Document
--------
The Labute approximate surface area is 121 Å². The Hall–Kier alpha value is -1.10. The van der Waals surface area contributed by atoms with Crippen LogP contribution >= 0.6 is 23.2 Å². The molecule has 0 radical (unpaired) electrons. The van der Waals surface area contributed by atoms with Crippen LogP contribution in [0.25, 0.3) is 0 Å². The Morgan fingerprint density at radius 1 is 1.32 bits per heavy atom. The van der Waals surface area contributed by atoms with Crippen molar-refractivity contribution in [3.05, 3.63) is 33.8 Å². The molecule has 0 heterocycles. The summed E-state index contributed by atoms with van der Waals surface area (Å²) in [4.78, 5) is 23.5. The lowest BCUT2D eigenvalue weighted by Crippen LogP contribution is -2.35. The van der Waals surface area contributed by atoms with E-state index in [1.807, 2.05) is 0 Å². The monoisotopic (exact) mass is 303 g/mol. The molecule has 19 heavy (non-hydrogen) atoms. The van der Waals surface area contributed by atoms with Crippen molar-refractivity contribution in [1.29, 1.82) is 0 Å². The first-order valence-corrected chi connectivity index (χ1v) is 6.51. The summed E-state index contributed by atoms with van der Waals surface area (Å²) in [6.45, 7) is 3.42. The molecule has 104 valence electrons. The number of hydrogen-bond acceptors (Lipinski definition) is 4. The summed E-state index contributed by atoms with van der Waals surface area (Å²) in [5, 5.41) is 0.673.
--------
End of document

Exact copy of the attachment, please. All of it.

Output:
The Labute approximate surface area is 121 Å². The Hall–Kier alpha value is -1.10. The van der Waals surface area contributed by atoms with Crippen LogP contribution >= 0.6 is 23.2 Å². The molecule has 0 radical (unpaired) electrons. The van der Waals surface area contributed by atoms with Crippen LogP contribution in [0.25, 0.3) is 0 Å². The Morgan fingerprint density at radius 1 is 1.32 bits per heavy atom. The van der Waals surface area contributed by atoms with Crippen molar-refractivity contribution in [3.05, 3.63) is 33.8 Å². The molecule has 0 heterocycles. The summed E-state index contributed by atoms with van der Waals surface area (Å²) in [4.78, 5) is 23.5. The lowest BCUT2D eigenvalue weighted by Crippen LogP contribution is -2.35. The van der Waals surface area contributed by atoms with E-state index in [1.807, 2.05) is 0 Å². The monoisotopic (exact) mass is 303 g/mol. The molecule has 19 heavy (non-hydrogen) atoms. The van der Waals surface area contributed by atoms with Crippen molar-refractivity contribution in [1.29, 1.82) is 0 Å². The first-order valence-corrected chi connectivity index (χ1v) is 6.51. The summed E-state index contributed by atoms with van der Waals surface area (Å²) in [6.45, 7) is 3.42. The molecule has 104 valence electrons. The number of hydrogen-bond acceptors (Lipinski definition) is 4. The summed E-state index contributed by atoms with van der Waals surface area (Å²) in [5, 5.41) is 0.673.